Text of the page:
African-American Designers in Chicago: Art, Commerce and the Politics of Race” at the Chicago Cultural Center is a show that serves as a much-needed corrective to design history: it covers a century’s worth of fine art, commercial, and industrial design by black creators in Chicago, some of whom first came here during the Great Migration.
Most importantly, it’s a pure visual delight, offering a wide selection of breathtaking art from the early 20th century to the 1980s: sketches, paintings, blueprints, book jackets, album covers, beauty product packaging, a diorama that depicts the death of Crispus Attucks, World War II-era posters for war bonds, ads that also function as text-only conceptual art, and vintage Ebony, Jet, and Negro Digest magazines.
The show, located in a stately room with high ceilings and parquet wood floors on the Cultural Center’s fourth floor, was curated by Daniel Schulman, Chris Dingwall, and Tim Samuelson. The various pieces hang on two of the walls or are displayed in a series of wood cases divided into four distinct time periods: Futures (1900-1920), Renaissance (1920-1945), Abundance (1945-1963), and Revolutions (1963-1980s).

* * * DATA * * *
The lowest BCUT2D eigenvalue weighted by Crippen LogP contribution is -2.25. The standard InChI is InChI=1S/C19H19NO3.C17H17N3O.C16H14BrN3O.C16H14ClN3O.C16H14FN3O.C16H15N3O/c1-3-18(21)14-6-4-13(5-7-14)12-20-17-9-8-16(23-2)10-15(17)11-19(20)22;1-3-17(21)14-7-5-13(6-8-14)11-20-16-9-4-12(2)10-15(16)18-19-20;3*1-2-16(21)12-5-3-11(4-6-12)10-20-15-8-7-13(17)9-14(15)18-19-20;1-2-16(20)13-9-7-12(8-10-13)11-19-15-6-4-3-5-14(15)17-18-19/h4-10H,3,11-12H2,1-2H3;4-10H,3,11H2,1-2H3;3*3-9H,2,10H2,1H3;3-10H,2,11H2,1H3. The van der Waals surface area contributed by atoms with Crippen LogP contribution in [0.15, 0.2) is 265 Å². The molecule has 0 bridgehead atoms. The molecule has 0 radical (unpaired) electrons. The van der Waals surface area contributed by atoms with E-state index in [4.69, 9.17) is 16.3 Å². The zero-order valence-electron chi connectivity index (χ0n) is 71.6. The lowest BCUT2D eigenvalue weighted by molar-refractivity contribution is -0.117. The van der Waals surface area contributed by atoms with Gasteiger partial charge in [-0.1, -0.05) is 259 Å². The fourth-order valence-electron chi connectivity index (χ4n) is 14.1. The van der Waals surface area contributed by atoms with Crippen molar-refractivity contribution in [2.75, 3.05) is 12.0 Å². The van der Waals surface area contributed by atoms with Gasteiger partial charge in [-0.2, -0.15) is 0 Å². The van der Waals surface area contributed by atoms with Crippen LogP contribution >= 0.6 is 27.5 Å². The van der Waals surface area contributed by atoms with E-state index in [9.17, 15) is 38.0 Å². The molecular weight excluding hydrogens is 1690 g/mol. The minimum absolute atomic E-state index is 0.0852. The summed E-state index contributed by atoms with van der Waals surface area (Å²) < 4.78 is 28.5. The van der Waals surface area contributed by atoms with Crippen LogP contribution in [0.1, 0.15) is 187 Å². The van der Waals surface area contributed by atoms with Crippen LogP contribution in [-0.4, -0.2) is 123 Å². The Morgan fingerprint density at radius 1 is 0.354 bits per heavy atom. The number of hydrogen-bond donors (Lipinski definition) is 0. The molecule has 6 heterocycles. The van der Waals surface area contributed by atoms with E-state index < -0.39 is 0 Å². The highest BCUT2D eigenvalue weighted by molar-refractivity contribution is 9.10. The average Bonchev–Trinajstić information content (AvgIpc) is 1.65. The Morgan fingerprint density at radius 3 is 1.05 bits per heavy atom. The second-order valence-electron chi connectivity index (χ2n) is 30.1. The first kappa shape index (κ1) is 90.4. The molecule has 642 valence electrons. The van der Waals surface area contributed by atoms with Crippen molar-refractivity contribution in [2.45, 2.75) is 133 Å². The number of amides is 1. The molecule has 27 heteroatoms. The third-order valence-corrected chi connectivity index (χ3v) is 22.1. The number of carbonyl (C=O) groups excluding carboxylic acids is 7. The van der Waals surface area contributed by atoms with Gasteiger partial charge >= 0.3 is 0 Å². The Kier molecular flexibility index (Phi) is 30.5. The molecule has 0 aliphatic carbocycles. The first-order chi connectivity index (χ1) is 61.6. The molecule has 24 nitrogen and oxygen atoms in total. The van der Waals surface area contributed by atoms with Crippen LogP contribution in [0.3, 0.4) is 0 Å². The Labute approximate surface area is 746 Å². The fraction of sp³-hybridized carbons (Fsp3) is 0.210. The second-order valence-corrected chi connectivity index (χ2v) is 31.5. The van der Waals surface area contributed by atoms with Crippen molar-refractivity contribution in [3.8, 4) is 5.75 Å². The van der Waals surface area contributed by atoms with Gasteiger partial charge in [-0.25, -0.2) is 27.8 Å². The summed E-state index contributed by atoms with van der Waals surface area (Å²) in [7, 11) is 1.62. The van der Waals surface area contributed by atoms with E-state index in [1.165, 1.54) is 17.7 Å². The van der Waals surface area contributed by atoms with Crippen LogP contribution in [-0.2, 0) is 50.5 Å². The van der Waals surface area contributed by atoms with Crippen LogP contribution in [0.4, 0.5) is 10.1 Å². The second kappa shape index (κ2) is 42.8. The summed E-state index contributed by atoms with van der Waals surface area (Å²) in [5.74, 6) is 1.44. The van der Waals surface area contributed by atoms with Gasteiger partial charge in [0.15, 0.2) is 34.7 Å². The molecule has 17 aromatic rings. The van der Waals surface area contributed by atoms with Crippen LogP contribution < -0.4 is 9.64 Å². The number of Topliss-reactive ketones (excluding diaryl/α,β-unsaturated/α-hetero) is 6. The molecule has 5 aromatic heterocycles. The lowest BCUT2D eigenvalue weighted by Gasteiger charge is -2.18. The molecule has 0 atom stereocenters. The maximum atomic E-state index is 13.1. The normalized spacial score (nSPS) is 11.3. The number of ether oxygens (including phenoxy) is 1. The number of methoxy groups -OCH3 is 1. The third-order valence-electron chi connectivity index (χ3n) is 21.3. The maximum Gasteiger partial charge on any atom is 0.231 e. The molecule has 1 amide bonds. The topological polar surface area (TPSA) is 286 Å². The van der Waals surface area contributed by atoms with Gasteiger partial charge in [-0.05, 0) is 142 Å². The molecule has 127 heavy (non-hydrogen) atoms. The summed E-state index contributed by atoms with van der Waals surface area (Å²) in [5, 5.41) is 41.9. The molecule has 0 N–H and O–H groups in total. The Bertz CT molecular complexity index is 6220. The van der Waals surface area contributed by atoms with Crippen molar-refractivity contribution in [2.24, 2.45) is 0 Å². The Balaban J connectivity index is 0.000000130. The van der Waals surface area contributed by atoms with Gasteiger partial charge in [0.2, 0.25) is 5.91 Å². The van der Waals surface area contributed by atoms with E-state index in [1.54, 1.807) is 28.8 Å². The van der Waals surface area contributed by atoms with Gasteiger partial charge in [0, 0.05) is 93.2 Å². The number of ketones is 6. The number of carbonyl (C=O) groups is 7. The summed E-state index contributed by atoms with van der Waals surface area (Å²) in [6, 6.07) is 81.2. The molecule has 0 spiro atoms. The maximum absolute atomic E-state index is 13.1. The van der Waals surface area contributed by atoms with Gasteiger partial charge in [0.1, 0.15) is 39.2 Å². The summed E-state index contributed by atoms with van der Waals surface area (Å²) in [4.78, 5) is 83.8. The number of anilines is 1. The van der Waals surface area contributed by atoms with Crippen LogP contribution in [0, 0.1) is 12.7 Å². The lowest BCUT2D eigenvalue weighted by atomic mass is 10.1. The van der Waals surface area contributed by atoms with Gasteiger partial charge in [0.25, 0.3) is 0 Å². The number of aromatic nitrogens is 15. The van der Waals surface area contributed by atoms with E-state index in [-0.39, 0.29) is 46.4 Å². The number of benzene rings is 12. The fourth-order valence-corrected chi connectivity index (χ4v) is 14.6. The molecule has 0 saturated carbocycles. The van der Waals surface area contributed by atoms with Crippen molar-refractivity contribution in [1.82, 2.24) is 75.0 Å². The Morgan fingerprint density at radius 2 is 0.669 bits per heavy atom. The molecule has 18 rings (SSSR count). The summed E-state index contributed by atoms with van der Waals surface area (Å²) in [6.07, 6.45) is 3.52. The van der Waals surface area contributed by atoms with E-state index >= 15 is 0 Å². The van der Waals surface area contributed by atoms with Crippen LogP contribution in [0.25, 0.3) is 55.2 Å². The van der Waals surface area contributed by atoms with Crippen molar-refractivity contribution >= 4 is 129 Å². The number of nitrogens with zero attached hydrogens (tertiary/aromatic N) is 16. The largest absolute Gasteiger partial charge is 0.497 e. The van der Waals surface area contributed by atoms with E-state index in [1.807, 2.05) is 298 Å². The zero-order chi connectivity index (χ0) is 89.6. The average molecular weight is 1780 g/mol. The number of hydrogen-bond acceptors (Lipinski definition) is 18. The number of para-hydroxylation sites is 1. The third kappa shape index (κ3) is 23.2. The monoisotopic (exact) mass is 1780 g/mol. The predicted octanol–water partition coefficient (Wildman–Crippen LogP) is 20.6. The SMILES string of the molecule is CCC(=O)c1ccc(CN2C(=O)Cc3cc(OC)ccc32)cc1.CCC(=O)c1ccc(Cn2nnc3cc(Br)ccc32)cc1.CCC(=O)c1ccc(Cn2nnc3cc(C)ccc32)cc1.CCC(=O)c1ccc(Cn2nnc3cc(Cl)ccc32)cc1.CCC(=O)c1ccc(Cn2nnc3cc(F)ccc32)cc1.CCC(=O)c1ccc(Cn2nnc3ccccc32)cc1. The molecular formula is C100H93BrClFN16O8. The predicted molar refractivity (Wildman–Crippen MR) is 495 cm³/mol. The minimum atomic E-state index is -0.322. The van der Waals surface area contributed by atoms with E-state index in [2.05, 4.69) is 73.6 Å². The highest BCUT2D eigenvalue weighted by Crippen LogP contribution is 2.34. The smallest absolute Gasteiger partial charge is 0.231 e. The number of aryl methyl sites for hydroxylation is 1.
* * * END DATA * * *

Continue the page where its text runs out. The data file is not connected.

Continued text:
Among the standouts in the exhibit are the designs of Charles Harrison and Thomas Miller. Harrison (whom I first learned of at the 2017 Derrick Adams show “Future People” at Stony Island Arts Bank), worked as a designer for Sears Roebuck until he retired in 1993. There’s a shelf that displays some of the objects he designed, including a coffee pot, a toaster, a sewing machine, and his 1958 re-design of the ViewMaster, and then, directly below, his sketches for those products, which reveal a fastidious nature and an eye for fine art. While functional in nature, the sketches also work well as standalone art—there is a certain kind of vibrancy to them. Some, like the drawing of the sewing machine, are white pencil on black paper, and show a strong understanding of the mechanics of the product. But at the same time, his understanding of light and shadow give the sketches an extra flair that pushes beyond simple renderings: the drawings practically leap off the page.